Another step forward for reprogrammed cells
Yamanaka says new technique will avoid cancers
Japanese scientists have moved another step closer to creating usable stem cells which can morph into any cell in the body but have no ethical baggage.
Shinya Yamanaka, of Kyoto University, electrified the world of regenerative medicine late in 2007 when he showed that stem cells with all the versatility of embryonic stem cells could be created by reprogramming four genes in ordinary skin cells. His original method involved introducing a virus. But after his latest research on induced pluripotent stem (iPS) cells, outlined in an article in Science, these no longer seem to be needed.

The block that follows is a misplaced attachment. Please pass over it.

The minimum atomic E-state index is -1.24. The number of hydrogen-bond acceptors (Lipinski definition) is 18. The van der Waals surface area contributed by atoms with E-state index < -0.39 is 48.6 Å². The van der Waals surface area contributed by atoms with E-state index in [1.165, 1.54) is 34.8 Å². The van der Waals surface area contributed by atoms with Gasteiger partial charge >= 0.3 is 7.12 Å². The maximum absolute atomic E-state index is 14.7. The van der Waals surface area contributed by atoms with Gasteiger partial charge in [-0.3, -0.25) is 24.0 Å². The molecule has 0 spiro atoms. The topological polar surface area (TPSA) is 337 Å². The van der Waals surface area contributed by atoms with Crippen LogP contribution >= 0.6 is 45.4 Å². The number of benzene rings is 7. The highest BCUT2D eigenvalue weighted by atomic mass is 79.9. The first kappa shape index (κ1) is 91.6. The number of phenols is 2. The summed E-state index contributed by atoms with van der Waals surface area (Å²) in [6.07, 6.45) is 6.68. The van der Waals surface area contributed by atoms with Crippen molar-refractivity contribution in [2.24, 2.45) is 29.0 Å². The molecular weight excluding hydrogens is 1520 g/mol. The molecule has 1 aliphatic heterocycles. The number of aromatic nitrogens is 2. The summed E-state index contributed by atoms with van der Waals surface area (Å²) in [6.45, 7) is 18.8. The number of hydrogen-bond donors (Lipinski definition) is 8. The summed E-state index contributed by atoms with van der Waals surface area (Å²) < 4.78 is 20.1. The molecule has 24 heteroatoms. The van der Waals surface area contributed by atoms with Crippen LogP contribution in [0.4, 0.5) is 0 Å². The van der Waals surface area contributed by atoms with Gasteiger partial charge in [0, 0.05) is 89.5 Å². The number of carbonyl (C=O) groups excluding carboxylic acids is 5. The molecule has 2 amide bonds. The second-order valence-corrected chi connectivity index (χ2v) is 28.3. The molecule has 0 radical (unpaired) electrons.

Instead of using retroviruses, Yamanaka injected the cells with plasmids, which can be found around E.coli bacteria. Plasmids generally do not enter chromosomes, and it is believed that they do not pose a threat of causing gene abnormalities.
This latest development lays to rest concerns that reprogrammed cells might cause cancers. However, the new method’s drawback is that it is less efficient. "The iPS field and stem cell research in general is progressing rapidly," says one of Yamanaka’s colleagues. "But, as Shinya has shown, each step forward reveals a new set of challenges." ~ Mainichi Daily News, Oct 10; Science Daily, Oct 12
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